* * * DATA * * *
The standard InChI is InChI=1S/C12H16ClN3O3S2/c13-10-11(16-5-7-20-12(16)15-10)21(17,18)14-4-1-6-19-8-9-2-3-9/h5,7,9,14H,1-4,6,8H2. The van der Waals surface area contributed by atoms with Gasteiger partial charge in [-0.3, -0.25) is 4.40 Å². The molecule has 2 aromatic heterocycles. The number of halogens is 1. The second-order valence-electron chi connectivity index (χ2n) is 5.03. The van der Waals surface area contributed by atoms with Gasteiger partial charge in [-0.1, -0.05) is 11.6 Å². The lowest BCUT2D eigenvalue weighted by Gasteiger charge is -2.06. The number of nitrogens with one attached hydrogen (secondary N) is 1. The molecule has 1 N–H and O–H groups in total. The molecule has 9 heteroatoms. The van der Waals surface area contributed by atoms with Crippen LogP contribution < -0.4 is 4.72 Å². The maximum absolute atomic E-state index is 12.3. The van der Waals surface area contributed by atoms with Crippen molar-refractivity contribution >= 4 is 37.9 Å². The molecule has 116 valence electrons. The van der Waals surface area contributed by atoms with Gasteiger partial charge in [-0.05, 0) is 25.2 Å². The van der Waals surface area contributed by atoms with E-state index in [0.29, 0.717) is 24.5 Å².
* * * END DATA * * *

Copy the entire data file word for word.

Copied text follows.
The standard InChI is InChI=1S/C12H16ClN3O3S2/c13-10-11(16-5-7-20-12(16)15-10)21(17,18)14-4-1-6-19-8-9-2-3-9/h5,7,9,14H,1-4,6,8H2. The van der Waals surface area contributed by atoms with Gasteiger partial charge in [-0.3, -0.25) is 4.40 Å². The molecule has 2 aromatic heterocycles. The number of halogens is 1. The second-order valence-electron chi connectivity index (χ2n) is 5.03. The van der Waals surface area contributed by atoms with Gasteiger partial charge in [-0.1, -0.05) is 11.6 Å². The lowest BCUT2D eigenvalue weighted by Gasteiger charge is -2.06. The number of nitrogens with one attached hydrogen (secondary N) is 1. The molecule has 1 N–H and O–H groups in total. The molecule has 9 heteroatoms. The van der Waals surface area contributed by atoms with Crippen LogP contribution < -0.4 is 4.72 Å². The maximum absolute atomic E-state index is 12.3. The van der Waals surface area contributed by atoms with Crippen molar-refractivity contribution >= 4 is 37.9 Å². The molecule has 116 valence electrons. The van der Waals surface area contributed by atoms with Gasteiger partial charge in [-0.05, 0) is 25.2 Å². The van der Waals surface area contributed by atoms with E-state index in [0.29, 0.717) is 24.5 Å².